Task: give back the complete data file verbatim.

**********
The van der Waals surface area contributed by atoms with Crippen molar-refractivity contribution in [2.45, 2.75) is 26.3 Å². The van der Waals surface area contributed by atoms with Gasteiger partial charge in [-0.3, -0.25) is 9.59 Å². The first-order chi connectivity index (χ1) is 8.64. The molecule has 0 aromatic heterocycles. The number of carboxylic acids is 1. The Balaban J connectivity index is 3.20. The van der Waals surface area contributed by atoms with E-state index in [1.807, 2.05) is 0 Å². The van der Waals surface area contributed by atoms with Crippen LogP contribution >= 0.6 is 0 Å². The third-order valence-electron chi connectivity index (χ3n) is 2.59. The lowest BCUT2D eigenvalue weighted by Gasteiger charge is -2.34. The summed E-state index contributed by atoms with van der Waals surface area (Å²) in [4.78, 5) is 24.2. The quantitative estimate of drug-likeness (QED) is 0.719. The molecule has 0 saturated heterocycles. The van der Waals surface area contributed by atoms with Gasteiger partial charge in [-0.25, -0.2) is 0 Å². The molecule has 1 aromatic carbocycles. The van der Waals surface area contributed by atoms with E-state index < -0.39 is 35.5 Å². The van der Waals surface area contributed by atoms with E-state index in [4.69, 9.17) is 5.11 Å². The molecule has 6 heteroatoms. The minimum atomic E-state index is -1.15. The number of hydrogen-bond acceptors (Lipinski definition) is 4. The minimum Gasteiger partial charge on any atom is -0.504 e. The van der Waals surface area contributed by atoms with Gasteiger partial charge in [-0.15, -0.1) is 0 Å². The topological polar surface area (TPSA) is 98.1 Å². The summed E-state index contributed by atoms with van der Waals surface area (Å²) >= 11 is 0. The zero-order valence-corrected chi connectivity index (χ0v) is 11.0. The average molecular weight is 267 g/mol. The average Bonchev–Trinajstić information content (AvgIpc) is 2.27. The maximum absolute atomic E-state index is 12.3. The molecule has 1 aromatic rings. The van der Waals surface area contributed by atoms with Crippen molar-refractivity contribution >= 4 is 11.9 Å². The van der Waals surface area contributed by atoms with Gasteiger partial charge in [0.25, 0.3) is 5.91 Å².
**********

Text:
The van der Waals surface area contributed by atoms with Crippen molar-refractivity contribution in [2.45, 2.75) is 26.3 Å². The van der Waals surface area contributed by atoms with Gasteiger partial charge in [-0.3, -0.25) is 9.59 Å². The first-order chi connectivity index (χ1) is 8.64. The molecule has 0 aromatic heterocycles. The number of carboxylic acids is 1. The Balaban J connectivity index is 3.20. The van der Waals surface area contributed by atoms with E-state index in [1.807, 2.05) is 0 Å². The van der Waals surface area contributed by atoms with Crippen LogP contribution >= 0.6 is 0 Å². The third-order valence-electron chi connectivity index (χ3n) is 2.59. The lowest BCUT2D eigenvalue weighted by Gasteiger charge is -2.34. The summed E-state index contributed by atoms with van der Waals surface area (Å²) in [4.78, 5) is 24.2. The quantitative estimate of drug-likeness (QED) is 0.719. The molecule has 0 saturated heterocycles. The van der Waals surface area contributed by atoms with Gasteiger partial charge in [-0.25, -0.2) is 0 Å². The molecule has 1 aromatic carbocycles. The van der Waals surface area contributed by atoms with E-state index < -0.39 is 35.5 Å². The van der Waals surface area contributed by atoms with E-state index in [4.69, 9.17) is 5.11 Å². The molecule has 6 heteroatoms. The minimum atomic E-state index is -1.15. The number of hydrogen-bond acceptors (Lipinski definition) is 4. The minimum Gasteiger partial charge on any atom is -0.504 e. The van der Waals surface area contributed by atoms with Gasteiger partial charge in [-0.15, -0.1) is 0 Å². The topological polar surface area (TPSA) is 98.1 Å². The summed E-state index contributed by atoms with van der Waals surface area (Å²) >= 11 is 0. The zero-order valence-corrected chi connectivity index (χ0v) is 11.0. The average molecular weight is 267 g/mol. The average Bonchev–Trinajstić information content (AvgIpc) is 2.27. The maximum absolute atomic E-state index is 12.3. The molecule has 1 aromatic rings. The van der Waals surface area contributed by atoms with Crippen molar-refractivity contribution >= 4 is 11.9 Å². The van der Waals surface area contributed by atoms with Gasteiger partial charge in [0.25, 0.3) is 5.91 Å².